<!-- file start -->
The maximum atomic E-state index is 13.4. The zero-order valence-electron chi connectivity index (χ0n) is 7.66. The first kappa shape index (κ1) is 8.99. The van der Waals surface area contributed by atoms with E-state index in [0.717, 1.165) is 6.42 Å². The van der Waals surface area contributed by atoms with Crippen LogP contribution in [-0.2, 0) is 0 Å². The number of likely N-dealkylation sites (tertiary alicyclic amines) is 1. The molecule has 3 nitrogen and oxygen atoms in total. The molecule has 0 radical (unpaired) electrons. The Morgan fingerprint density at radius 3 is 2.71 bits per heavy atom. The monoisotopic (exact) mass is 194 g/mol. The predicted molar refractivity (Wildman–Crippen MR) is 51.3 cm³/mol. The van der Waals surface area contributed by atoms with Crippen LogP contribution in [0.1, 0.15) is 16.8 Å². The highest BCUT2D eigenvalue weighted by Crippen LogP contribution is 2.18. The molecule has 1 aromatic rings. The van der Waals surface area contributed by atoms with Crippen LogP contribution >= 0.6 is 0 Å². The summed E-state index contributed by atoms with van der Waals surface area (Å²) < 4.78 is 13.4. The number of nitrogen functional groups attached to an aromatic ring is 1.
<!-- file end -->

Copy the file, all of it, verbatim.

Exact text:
The maximum atomic E-state index is 13.4. The zero-order valence-electron chi connectivity index (χ0n) is 7.66. The first kappa shape index (κ1) is 8.99. The van der Waals surface area contributed by atoms with E-state index in [0.717, 1.165) is 6.42 Å². The van der Waals surface area contributed by atoms with Crippen LogP contribution in [-0.2, 0) is 0 Å². The number of likely N-dealkylation sites (tertiary alicyclic amines) is 1. The molecule has 3 nitrogen and oxygen atoms in total. The molecule has 0 radical (unpaired) electrons. The Morgan fingerprint density at radius 3 is 2.71 bits per heavy atom. The monoisotopic (exact) mass is 194 g/mol. The predicted molar refractivity (Wildman–Crippen MR) is 51.3 cm³/mol. The van der Waals surface area contributed by atoms with Crippen LogP contribution in [0.1, 0.15) is 16.8 Å². The highest BCUT2D eigenvalue weighted by Crippen LogP contribution is 2.18. The molecule has 1 aromatic rings. The van der Waals surface area contributed by atoms with Crippen LogP contribution >= 0.6 is 0 Å². The summed E-state index contributed by atoms with van der Waals surface area (Å²) < 4.78 is 13.4. The number of nitrogen functional groups attached to an aromatic ring is 1.